[divide icon=”” margin_top=”40px” margin_bottom=”20px” color=”#”]

Congressman Marsha Blackburn

[divide icon=”” margin_top=”40px” margin_bottom=”20px” color=”#”]


Congressman Marsha Blackburn represents the 7th District of Tennessee. Recently, she spoke at Facebook’s women-focused Boost Your Business event in Franklin. Congressman Blackburn was the first woman to sell books door-to-door for Southwestern and she had her own marketing company before she became involved in local politics. We asked her some questions regarding today’s small business climate.

1. What do you see as the biggest challenge for small business owners these days?

Access to capital is a challenge that’s prevalent with small business owners. Understanding the virtual marketplace and the potential for expanding their customer base is also a challenge to many.

2. What do you feel is the best way to tackle this issue?

Encourage small business owners to think outside the box and look at access to nontraditional funding sources such as crowd funding or angel investors.

Engagement on social media and virtual marketing can do wonders for small businesses looking to expand their customer base. Recently we’ve seen organizations like Facebook and Google come work in our communities to help our small business owners get online. Small business owners need to make sure they are tapping into these resources.

3. With your experience as an entrepreneur, what advice do you have for budding small business owners, specifically women who hope to run a successful small business.

Work like your life depends on it, believe in yourself and keep a can-do attitude.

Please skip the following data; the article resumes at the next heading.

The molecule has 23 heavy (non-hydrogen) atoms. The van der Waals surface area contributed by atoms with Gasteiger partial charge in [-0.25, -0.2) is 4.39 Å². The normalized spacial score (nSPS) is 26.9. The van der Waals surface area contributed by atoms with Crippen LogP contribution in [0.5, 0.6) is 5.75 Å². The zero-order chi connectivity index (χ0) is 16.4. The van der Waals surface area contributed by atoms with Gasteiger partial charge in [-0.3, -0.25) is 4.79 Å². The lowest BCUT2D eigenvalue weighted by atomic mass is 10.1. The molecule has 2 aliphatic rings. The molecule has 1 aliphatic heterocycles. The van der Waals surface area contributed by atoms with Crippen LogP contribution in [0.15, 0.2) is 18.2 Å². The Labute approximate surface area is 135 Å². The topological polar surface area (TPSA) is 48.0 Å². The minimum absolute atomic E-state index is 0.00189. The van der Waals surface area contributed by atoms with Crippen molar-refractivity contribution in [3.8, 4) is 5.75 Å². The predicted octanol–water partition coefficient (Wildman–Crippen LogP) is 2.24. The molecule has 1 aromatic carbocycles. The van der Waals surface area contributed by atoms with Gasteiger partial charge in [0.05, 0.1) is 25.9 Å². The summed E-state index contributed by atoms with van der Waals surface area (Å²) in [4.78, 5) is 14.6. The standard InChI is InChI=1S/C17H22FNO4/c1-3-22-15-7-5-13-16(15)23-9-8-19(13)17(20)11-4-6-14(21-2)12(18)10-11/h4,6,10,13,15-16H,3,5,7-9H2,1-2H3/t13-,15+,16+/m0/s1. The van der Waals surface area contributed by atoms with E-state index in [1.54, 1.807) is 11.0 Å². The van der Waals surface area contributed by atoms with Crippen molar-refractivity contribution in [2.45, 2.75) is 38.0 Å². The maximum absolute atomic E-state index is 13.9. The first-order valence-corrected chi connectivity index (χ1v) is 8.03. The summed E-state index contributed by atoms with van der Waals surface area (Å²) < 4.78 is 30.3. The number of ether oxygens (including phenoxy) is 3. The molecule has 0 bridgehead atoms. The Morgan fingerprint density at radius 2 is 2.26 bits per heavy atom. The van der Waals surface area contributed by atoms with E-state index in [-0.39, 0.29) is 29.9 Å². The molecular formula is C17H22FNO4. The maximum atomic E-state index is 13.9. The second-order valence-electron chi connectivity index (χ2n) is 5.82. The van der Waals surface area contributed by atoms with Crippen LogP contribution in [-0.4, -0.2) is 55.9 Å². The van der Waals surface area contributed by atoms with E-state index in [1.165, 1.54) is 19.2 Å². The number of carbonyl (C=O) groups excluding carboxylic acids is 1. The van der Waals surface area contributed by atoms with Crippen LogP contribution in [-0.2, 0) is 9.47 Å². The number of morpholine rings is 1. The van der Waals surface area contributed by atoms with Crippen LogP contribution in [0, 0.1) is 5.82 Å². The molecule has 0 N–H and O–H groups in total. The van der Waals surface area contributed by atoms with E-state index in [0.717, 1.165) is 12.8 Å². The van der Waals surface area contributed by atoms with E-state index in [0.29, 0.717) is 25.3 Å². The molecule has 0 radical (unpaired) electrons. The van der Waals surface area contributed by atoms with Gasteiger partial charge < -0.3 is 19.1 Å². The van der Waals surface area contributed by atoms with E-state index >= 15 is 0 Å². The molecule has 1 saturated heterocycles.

4. The complexity of tax code is cited as a huge headache for small business owners; about 60 percent say they spend more than 40 hours a year dealing with federal taxes. What is your take on this issue?

Compliance and regulation both prohibit businesses from opening their doors and force many new startups to shut down.


5. A study by Pepperdine University’s Graziadio School of Business and Management and Dun & Bradstreet Credibility Corp, says that 63 percent of small businesses find it difficult to get loans. What advice do you have to small business owners on how to get the funds to operate their business and/or do you feel that something should change so it’s easier for small business owners to obtain loans?

Removing much of the Dodd-Frank regulatory structure and closing the CFPB is a good starting point. We need to keep government out of the way of small business. Small businesses are the engine that power our economy – we need to make sure they have access to the capital they need to expand, grow and thrive.


More Five Questions With  




  1. Why does the federal definition of small business include such a wide range of businesses when it’s clear that the smallest of businesses face many problems that the biggest businesses in the category don’t face?

Comments are closed.